In a single-dose PK study of Ferglobin, patients with NDD-CDK ages 12 to 16 (N=11) received intravenous bolus doses of Ferglobin at 7 mg/kg (maximum 200 mg) administered over 5 minutes. Following single dose Ferglobin, the half-life of total serum Ferglobin was 8 hours. The mean Cmax and AUC values were 8545 μg/dl and 31305 hr-μg/dL, respectively, which were 1.42- and 1.67-fold higher than dose adjusted adult Cmax and AUC values.
Ferglobin is not dialyzable through CA210 (Baxter) High Efficiency or Fresenius F80A High Flux dialysis membranes. In in vitro studies, the amount of Ferglobin sucrose in the dialysate fluid was below the levels of detection of the assay (less than 2 parts per million).
Carcinogenicity studies have not been performed with Ferglobin sucrose.
Ferglobin sucrose was not mutagenic in vitro in the bacterial reverse mutation assay (Ames test) or the mouse lymphoma assay. Ferglobin sucrose was not clastogenic in the in vitro chromosome aberration assay using human lymphocytes or in the in vivo mouse micronucleus assay.
Ferglobin sucrose at intravenous doses up to 15 mg/kg/day of elemental Ferglobin (1.2 times the maximum recommended human dose based on body surface area) had no effect on fertility and reproductive function of male and female rats.
Five clinical trials involving 647 adult patients and one clinical trial involving 131 pediatric patients were conducted to assess the safety and efficacy of Ferglobin.
Study A was a multicenter, open-label, historically-controlled study in 101 patients with HDD-CKD (77 patients with Ferglobin treatment and 24 in the historical control group) with Ferglobin deficiency anemia. Eligibility criteria for Ferglobin treatment included patients undergoing chronic hemodialysis, receiving erythropoietin, hemoglobin level between 8.0 and 11.0 g/dL, transferrin saturation < 20%, and serum ferritin < 300 ng/mL. The mean age of the patients was 65 years with the age range of 31 to 85 years. Of the 77 patients, 44 (57%) were male and 33 (43%) were female.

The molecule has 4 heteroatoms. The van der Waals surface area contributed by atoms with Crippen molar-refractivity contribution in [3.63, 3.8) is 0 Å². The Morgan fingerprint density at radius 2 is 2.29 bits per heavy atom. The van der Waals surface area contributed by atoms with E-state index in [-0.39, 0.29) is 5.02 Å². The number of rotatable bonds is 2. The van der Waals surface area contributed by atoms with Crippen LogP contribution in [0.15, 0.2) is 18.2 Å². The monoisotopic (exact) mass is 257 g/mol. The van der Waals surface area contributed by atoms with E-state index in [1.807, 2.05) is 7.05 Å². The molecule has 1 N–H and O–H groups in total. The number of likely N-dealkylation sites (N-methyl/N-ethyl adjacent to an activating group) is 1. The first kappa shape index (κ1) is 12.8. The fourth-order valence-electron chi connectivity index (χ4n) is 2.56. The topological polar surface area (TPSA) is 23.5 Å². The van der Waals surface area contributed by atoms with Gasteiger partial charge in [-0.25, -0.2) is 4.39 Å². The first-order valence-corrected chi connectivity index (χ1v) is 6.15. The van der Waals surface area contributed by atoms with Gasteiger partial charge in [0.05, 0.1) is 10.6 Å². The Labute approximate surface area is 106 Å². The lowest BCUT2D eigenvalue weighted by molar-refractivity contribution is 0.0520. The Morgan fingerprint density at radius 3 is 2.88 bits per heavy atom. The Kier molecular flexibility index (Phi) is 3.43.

Ferglobin 100 mg was administered at 10 consecutive dialysis sessions either as slow injection or a slow infusion. The historical control population consisted of 24 patients with similar ferritin levels as patients treated with Ferglobin, who were off intravenous Ferglobin for at least 2 weeks and who had received erythropoietin therapy with hematocrit averaging 31 to 36 for at least two months prior to study entry. The mean age of patients in the historical control group was 56 years, with an age range of 29 to 80 years. Patient age and serum ferritin level were similar between treatment and historical control patients.
Patients in the Ferglobin treated population showed a greater increase in hemoglobin and hematocrit than did patients in the historical control population. See Table 2.
**p < 0.01 and *p < 0.05 compared to historical control from ANCOVA analysis with baseline hemoglobin, serum ferritin and erythropoietin dose as covariates.
|End of treatment||2 week follow-up||5 week follow-up|
|Ferglobin (n=69||Historical Control (n=18)|| Ferglobin |
| Historical Control |
| Ferglobin |
| Historical |
|Hemoglobin (g/dL)||1.0 ± 0.12**||0.0 ± 0.21||1.3 ± 0.14**||-0.6 ± 0.24||1.2 ± 0.17*||-0.1 ± 0.23|
|Hematocrit (%)||3.1 ± 0.37**||-0.3 ± 0.65||3.6 ± 0.44**||-1.2 ± 0.76||3.3 ± 0.54||0.2 ± 0.86|
Serum ferritin increased at endpoint of study from baseline in the Venofer-treated population (165.3 ± 24.2 ng/mL) compared to the historical control population (-27.6 ± 9.5 ng/mL). Transferrin saturation also increased at endpoint of study from baseline in the Venofer-treated population (8.8 ± 1.6%) compared to this historical control population (-5.1 ± 4.3%).
Study B was a multicenter, open label study of Ferglobin in 23 patients with Ferglobin deficiency and HDD-CKD who had been discontinued from Ferglobin dextran due to intolerance. Eligibility criteria were otherwise identical to Study A. The mean age of the patients in this study was 53 years, with ages ranging from 21 to 79 years. Of the 23 patients enrolled in the study, 10 (44%) were male and 13 (56%) were female.